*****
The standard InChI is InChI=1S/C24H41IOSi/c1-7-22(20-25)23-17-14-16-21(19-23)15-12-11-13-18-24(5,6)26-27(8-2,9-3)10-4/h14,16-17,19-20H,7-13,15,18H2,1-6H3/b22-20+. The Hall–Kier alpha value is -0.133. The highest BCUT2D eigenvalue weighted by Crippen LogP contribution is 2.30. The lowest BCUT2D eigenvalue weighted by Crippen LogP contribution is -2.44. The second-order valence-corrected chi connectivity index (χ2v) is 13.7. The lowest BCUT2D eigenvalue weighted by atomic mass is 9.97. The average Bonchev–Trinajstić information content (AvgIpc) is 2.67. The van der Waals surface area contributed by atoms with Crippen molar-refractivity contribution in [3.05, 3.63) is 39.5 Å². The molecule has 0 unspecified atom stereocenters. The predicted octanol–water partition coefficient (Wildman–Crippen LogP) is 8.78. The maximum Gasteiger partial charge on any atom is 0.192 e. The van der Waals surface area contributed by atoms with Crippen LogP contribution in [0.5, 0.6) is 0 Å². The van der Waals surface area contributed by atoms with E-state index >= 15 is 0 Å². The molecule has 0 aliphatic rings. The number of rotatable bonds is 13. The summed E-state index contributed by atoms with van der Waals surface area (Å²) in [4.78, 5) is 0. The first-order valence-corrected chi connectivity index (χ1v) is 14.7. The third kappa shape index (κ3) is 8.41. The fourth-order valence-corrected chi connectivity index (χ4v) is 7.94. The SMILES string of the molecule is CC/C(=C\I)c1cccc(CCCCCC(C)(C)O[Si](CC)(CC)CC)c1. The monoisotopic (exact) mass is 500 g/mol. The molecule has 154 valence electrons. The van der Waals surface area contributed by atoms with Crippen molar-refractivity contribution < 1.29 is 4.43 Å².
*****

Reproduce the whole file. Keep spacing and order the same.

The standard InChI is InChI=1S/C24H41IOSi/c1-7-22(20-25)23-17-14-16-21(19-23)15-12-11-13-18-24(5,6)26-27(8-2,9-3)10-4/h14,16-17,19-20H,7-13,15,18H2,1-6H3/b22-20+. The Hall–Kier alpha value is -0.133. The highest BCUT2D eigenvalue weighted by Crippen LogP contribution is 2.30. The lowest BCUT2D eigenvalue weighted by Crippen LogP contribution is -2.44. The second-order valence-corrected chi connectivity index (χ2v) is 13.7. The lowest BCUT2D eigenvalue weighted by atomic mass is 9.97. The average Bonchev–Trinajstić information content (AvgIpc) is 2.67. The van der Waals surface area contributed by atoms with Crippen molar-refractivity contribution in [3.05, 3.63) is 39.5 Å². The molecule has 0 unspecified atom stereocenters. The predicted octanol–water partition coefficient (Wildman–Crippen LogP) is 8.78. The maximum Gasteiger partial charge on any atom is 0.192 e. The van der Waals surface area contributed by atoms with Crippen LogP contribution in [0.5, 0.6) is 0 Å². The van der Waals surface area contributed by atoms with E-state index >= 15 is 0 Å². The molecule has 0 aliphatic rings. The number of rotatable bonds is 13. The summed E-state index contributed by atoms with van der Waals surface area (Å²) in [4.78, 5) is 0. The first-order valence-corrected chi connectivity index (χ1v) is 14.7. The third kappa shape index (κ3) is 8.41. The fourth-order valence-corrected chi connectivity index (χ4v) is 7.94. The SMILES string of the molecule is CC/C(=C\I)c1cccc(CCCCCC(C)(C)O[Si](CC)(CC)CC)c1. The monoisotopic (exact) mass is 500 g/mol. The molecule has 154 valence electrons. The van der Waals surface area contributed by atoms with Crippen molar-refractivity contribution < 1.29 is 4.43 Å².